According to the California Department of Motor Vehicles, I am dead.

My husband and I are hoping to adopt a child, and one of the requirements is to provide a copy of my driving record. I went on the DMV’s website, and to my surprise, I found that I have been reported as “deceased.” Later, I was told my “death” was recorded in September 2013 as a “Code 3,” which means there was an “actual body.”

I don't know if it's related, but I was a victim of identity theft several years ago. Credit accounts were illegally opened under my name. Apparently, there was a data breach at a college I had attended. Please help.


- Maria Vazquez, Santa Fe Springs, Calif.


Dear MARIA:

Well, this sure was a puzzle. We could tell you were alive, but trying to untangle this was going to be tough. You said the people at the DMV couldn’t correct it; we found out that’s because they get their records electronically from the state Department of Public Health, rather than entering in the data themselves.

We got in touch with the press office at the state DMV, and they were able to connect with counterparts at the health department. There, the vital statistics department was able to locate the incorrect “deceased” marker on your file and correct it. After that, the DMV folks arranged for you to come in to your local office and get an expedited, updated driving record, so you and your husband can go forward with the adoption process.

As for why the record was wrong to begin with, no one was able to say. You wondered whether the identity thief who had plagued you for so long had perhaps died while carrying false ID with your name. We were told that’s plausible, but no one knows for sure. (You told us that in addition to opening false accounts under your name, someone had also tried to enlist in the Army Reserves using your name, and that the ID theft issues had persisted for several years.)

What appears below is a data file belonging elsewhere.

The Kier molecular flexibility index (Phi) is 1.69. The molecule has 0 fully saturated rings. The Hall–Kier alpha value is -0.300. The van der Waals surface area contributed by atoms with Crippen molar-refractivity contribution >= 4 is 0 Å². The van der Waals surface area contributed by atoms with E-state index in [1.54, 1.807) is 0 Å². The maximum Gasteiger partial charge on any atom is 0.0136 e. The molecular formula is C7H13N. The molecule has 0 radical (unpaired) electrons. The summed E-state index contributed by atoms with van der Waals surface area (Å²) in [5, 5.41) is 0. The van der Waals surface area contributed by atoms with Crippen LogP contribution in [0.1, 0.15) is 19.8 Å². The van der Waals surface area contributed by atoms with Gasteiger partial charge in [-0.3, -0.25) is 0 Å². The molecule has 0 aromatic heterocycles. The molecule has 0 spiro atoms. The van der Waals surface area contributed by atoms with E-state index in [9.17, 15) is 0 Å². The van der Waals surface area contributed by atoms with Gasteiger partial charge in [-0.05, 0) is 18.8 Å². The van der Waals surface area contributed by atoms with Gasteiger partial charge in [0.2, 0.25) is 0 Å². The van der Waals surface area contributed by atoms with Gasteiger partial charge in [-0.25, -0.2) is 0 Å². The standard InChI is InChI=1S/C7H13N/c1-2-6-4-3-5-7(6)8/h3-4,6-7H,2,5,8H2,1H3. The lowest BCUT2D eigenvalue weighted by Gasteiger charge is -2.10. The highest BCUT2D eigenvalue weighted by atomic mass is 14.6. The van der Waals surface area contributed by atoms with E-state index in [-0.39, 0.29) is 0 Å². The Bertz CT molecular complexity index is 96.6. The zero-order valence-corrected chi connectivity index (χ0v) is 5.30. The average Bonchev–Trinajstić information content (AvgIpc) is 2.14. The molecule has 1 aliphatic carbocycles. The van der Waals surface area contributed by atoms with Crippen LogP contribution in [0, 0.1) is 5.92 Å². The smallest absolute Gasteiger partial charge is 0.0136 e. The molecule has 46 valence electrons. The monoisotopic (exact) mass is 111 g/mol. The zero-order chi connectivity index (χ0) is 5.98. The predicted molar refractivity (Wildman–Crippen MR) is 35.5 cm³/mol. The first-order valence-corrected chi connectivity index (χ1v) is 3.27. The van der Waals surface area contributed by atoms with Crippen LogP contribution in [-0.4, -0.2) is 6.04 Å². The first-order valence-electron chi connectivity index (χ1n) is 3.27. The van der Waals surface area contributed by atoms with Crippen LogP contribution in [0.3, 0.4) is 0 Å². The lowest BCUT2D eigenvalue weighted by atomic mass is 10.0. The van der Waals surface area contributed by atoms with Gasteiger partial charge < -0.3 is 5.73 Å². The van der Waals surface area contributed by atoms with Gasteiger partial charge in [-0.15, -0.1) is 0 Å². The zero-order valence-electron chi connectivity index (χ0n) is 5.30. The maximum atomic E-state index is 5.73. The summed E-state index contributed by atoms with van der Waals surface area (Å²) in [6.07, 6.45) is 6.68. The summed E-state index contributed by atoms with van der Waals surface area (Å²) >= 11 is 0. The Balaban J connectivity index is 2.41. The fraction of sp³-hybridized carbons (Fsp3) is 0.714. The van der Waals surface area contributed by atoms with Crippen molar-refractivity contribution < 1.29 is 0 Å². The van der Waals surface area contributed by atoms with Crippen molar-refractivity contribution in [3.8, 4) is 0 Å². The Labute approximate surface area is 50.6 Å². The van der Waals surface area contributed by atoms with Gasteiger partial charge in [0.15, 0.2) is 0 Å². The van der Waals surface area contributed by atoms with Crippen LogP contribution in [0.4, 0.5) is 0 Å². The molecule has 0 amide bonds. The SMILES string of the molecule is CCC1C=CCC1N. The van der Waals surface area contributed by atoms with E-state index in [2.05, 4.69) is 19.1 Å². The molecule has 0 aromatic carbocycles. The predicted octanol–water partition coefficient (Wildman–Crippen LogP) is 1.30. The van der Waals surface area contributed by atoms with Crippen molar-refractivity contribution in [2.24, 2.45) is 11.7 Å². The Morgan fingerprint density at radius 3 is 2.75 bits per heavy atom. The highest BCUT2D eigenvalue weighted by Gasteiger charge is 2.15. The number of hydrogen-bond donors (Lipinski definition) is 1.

Either way, we’re thrilled that you’ve been brought back to life!

Your issue reminds us that identity theft is the fastest-growing consumer complaint in the country and that millions of Americans have had brushes with ID thieves. Here’s some advice to help prevent identity theft – or clean up an identity theft mess:

  • Make sure to look at your credit reports at least one a year. All consumers are entitled to a free report from Equifax, Experian and TransUnion every 12 months at AnnualCreditReport.com. Review the reports carefully and dispute any accounts that were illegally opened.


  • It’s important to catch any problems before you need to do something important, like refinance your mortgage or get a car loan.


  • If you’ve been victimized, contact the business where the account was opened, file a police report and set up fraud alerts with the three credit reporting bureaus. Go to IdentityTheft.gov for a checklist of everything you need to do. That website also has info for people who’ve been victims of data breaches.




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Stephanie Zimmermann

Most people groan at the thought of spending hours on the phone with a customer service call center, but Stephanie Zimmermann relishes the chance to slice through red tape.

Before joining ABC News, Stephanie untangled consumer problems at the Chicago Sun-Times, where her popular column recovered more than $1.4 million in refunds, credits, and merchandise for consumers in the Windy City.

Stephanie, who lives in Chicago, has also worked at the South Florida Sun-Sentinel, and has bachelor's and master's degrees from the Medill School of Journalism at Northwestern University. But most of all, Stephanie is a consumer who hates to see anyone else get ripped off.